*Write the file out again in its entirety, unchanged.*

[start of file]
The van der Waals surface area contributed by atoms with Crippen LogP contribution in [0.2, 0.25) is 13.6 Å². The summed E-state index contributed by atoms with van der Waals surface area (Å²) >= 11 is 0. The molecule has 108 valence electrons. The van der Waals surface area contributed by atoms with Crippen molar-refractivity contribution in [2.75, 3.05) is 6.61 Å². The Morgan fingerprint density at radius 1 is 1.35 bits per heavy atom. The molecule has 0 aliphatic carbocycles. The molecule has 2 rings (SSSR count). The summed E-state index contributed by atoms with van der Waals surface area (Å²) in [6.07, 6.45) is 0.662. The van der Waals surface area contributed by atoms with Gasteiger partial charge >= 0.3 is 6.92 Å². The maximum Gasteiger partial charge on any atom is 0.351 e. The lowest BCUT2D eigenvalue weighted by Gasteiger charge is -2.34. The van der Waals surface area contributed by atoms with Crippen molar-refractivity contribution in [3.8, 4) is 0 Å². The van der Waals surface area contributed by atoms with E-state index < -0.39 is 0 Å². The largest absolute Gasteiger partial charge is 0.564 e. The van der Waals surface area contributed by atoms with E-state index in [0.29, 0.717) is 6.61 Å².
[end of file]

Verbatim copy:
The van der Waals surface area contributed by atoms with Crippen LogP contribution in [0.2, 0.25) is 13.6 Å². The summed E-state index contributed by atoms with van der Waals surface area (Å²) >= 11 is 0. The molecule has 108 valence electrons. The van der Waals surface area contributed by atoms with Crippen molar-refractivity contribution in [2.75, 3.05) is 6.61 Å². The Morgan fingerprint density at radius 1 is 1.35 bits per heavy atom. The molecule has 0 aliphatic carbocycles. The molecule has 2 rings (SSSR count). The summed E-state index contributed by atoms with van der Waals surface area (Å²) in [6.07, 6.45) is 0.662. The van der Waals surface area contributed by atoms with Gasteiger partial charge >= 0.3 is 6.92 Å². The maximum Gasteiger partial charge on any atom is 0.351 e. The lowest BCUT2D eigenvalue weighted by Gasteiger charge is -2.34. The van der Waals surface area contributed by atoms with Crippen molar-refractivity contribution in [3.8, 4) is 0 Å². The van der Waals surface area contributed by atoms with E-state index < -0.39 is 0 Å². The largest absolute Gasteiger partial charge is 0.564 e. The van der Waals surface area contributed by atoms with E-state index in [0.29, 0.717) is 6.61 Å².